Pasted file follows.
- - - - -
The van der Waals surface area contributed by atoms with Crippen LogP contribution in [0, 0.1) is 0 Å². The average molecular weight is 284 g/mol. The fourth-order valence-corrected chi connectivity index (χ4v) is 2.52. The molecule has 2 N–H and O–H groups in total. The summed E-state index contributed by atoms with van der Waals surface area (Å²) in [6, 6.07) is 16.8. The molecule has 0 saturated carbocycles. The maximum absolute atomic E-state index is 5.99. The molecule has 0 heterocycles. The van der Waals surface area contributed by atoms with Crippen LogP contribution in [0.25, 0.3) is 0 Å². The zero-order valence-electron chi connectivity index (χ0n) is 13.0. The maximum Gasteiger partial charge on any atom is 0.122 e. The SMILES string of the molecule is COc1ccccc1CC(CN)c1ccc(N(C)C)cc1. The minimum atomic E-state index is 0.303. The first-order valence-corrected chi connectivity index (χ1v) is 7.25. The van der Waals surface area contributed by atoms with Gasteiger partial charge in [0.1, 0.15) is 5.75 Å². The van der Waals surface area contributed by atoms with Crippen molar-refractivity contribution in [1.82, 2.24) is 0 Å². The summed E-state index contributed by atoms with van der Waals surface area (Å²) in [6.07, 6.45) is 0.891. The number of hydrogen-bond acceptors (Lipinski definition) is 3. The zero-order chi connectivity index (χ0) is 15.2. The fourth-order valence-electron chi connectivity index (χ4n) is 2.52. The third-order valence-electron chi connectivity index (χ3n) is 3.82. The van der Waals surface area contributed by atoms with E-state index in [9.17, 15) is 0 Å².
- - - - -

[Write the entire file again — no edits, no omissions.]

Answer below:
The van der Waals surface area contributed by atoms with Crippen LogP contribution in [0, 0.1) is 0 Å². The average molecular weight is 284 g/mol. The fourth-order valence-corrected chi connectivity index (χ4v) is 2.52. The molecule has 2 N–H and O–H groups in total. The summed E-state index contributed by atoms with van der Waals surface area (Å²) in [6, 6.07) is 16.8. The molecule has 0 saturated carbocycles. The maximum absolute atomic E-state index is 5.99. The molecule has 0 heterocycles. The van der Waals surface area contributed by atoms with Crippen LogP contribution in [0.25, 0.3) is 0 Å². The zero-order valence-electron chi connectivity index (χ0n) is 13.0. The maximum Gasteiger partial charge on any atom is 0.122 e. The SMILES string of the molecule is COc1ccccc1CC(CN)c1ccc(N(C)C)cc1. The minimum atomic E-state index is 0.303. The first-order valence-corrected chi connectivity index (χ1v) is 7.25. The van der Waals surface area contributed by atoms with Gasteiger partial charge in [0.1, 0.15) is 5.75 Å². The van der Waals surface area contributed by atoms with Crippen molar-refractivity contribution in [1.82, 2.24) is 0 Å². The summed E-state index contributed by atoms with van der Waals surface area (Å²) in [6.07, 6.45) is 0.891. The number of hydrogen-bond acceptors (Lipinski definition) is 3. The zero-order chi connectivity index (χ0) is 15.2. The fourth-order valence-electron chi connectivity index (χ4n) is 2.52. The third-order valence-electron chi connectivity index (χ3n) is 3.82. The van der Waals surface area contributed by atoms with E-state index in [9.17, 15) is 0 Å².